E very year in Northern
California, more than 200,000 dead car batteries never find
their way to recycling plants. Instead, they sit in garages,
hide in sheds, rust in carports, and contaminate backyards.
To commemorate Earth Day, AAA of Northern California
is launching the "Great Battery Roundup," in an
effort to collect and recycle toxic car batteries that are
a hazard to people and the environment.
"These batteries can be extremely dangerous,"
said AAA spokesman Atle Erlingsson. "This is the perfect
opportunity to safely remove and recycle that hazard from
your home and neighborhood."
The average car battery is filled with 21 pounds
of lead and one gallon of sulfuric acid. AAA warns that acid
escaping through cracks can cause painful injuries to curious
children or animals. Leaking lead eventually seeps into the
ground, polluting the soil. But even though batteries are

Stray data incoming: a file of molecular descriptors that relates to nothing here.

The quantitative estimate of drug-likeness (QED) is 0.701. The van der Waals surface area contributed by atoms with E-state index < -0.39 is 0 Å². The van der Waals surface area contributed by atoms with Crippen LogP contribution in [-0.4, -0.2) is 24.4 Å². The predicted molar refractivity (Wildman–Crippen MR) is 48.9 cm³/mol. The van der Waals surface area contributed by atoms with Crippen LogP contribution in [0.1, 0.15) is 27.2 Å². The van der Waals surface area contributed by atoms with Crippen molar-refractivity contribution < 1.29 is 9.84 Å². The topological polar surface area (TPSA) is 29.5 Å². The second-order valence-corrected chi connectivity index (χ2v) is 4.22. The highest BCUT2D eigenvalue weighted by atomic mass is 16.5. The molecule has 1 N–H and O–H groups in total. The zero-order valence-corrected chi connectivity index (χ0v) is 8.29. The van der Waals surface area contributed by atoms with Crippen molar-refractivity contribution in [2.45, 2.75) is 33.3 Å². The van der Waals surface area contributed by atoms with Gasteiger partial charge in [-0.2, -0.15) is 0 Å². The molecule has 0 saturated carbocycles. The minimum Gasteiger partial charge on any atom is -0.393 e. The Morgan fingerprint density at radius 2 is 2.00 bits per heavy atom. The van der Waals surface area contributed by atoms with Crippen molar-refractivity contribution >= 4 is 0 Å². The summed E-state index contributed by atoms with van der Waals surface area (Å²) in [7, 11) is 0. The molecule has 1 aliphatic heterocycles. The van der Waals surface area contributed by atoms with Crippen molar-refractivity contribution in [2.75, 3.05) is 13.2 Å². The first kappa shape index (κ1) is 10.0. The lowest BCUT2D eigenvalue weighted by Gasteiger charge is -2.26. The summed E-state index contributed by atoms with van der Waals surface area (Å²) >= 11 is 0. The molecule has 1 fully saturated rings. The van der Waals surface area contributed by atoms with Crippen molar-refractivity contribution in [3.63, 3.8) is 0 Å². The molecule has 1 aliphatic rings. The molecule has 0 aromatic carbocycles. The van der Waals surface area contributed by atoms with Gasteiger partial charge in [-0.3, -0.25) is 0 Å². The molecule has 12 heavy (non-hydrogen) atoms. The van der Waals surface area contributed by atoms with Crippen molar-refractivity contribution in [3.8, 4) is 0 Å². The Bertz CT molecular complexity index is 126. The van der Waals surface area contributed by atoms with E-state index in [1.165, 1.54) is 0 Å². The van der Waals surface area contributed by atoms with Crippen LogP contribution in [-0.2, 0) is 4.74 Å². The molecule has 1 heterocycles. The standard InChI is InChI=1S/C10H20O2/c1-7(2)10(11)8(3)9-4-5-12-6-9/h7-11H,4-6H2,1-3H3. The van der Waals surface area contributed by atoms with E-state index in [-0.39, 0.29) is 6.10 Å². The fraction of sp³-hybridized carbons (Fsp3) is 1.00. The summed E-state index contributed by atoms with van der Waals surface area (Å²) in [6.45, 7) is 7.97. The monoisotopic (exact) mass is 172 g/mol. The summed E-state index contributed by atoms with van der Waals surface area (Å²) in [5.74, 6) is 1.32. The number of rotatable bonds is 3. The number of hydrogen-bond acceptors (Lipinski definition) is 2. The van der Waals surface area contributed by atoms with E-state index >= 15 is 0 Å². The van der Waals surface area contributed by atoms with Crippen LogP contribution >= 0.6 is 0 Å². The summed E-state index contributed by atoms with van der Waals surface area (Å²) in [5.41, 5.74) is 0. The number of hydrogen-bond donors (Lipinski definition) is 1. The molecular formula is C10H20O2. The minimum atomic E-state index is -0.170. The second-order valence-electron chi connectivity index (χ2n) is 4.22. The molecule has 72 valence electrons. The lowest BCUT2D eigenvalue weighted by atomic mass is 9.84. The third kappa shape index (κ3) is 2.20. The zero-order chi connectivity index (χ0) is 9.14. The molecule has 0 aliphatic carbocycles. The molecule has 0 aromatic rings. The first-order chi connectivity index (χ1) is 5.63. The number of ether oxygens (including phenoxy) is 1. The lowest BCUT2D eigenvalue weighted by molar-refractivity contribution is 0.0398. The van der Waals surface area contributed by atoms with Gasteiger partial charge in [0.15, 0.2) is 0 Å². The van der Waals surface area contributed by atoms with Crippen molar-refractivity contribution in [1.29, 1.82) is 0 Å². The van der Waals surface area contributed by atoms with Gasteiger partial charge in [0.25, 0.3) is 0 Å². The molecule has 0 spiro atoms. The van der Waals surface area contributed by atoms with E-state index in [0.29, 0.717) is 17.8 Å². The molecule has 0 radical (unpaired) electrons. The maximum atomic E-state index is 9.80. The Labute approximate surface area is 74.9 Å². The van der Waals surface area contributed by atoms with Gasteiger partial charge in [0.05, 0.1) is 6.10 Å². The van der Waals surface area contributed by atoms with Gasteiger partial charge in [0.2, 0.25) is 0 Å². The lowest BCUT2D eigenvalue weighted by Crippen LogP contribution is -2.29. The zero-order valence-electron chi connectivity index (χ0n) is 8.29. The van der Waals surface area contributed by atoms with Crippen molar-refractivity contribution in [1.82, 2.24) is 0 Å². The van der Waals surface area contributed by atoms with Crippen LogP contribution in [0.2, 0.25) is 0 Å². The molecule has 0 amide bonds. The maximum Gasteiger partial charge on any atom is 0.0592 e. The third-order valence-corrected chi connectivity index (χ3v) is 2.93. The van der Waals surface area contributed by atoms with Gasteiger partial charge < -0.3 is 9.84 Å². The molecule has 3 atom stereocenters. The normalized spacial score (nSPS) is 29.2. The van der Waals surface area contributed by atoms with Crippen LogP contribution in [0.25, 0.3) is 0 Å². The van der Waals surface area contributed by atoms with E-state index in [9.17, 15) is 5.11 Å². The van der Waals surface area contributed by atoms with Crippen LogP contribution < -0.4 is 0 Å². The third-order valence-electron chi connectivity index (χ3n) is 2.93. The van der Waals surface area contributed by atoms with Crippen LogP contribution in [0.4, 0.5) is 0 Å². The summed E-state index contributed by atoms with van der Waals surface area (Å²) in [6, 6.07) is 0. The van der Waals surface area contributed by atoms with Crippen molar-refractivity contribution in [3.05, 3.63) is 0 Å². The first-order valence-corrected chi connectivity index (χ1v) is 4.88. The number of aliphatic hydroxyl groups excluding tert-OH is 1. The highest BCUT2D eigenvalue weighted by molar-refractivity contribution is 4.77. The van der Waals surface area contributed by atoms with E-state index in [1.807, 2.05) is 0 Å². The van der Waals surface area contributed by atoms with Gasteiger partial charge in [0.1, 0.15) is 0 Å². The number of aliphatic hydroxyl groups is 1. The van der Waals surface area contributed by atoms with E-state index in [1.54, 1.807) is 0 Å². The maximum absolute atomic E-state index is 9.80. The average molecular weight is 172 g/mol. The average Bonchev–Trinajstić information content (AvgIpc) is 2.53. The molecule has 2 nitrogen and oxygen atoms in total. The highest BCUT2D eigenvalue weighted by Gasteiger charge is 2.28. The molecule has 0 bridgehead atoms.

dangerous, AAA says they are easily recyclable.
"More than 99 percent of a vehicle battery
can be completely recycled and used again," said Erlingsson.
Nationwide, 95 percent of car batteries are recycled
each year. The remaining five percent - more than five million
batteries - end up contaminating backyards and local creek
AAA is asking people to search their garages,
sheds, backyards, and other areas for lone batteries. During
the week of April 15-20, AAA will collect the batteries at
27 safe drop-off sites throughout Northern California. For
every battery turned in, AAA will donate up to $2 to a local
non-profit environmental organization in the area.
In Fairfield, the recipient will be the International
Bird Research Rescue Center.
Office: (831) 622-7588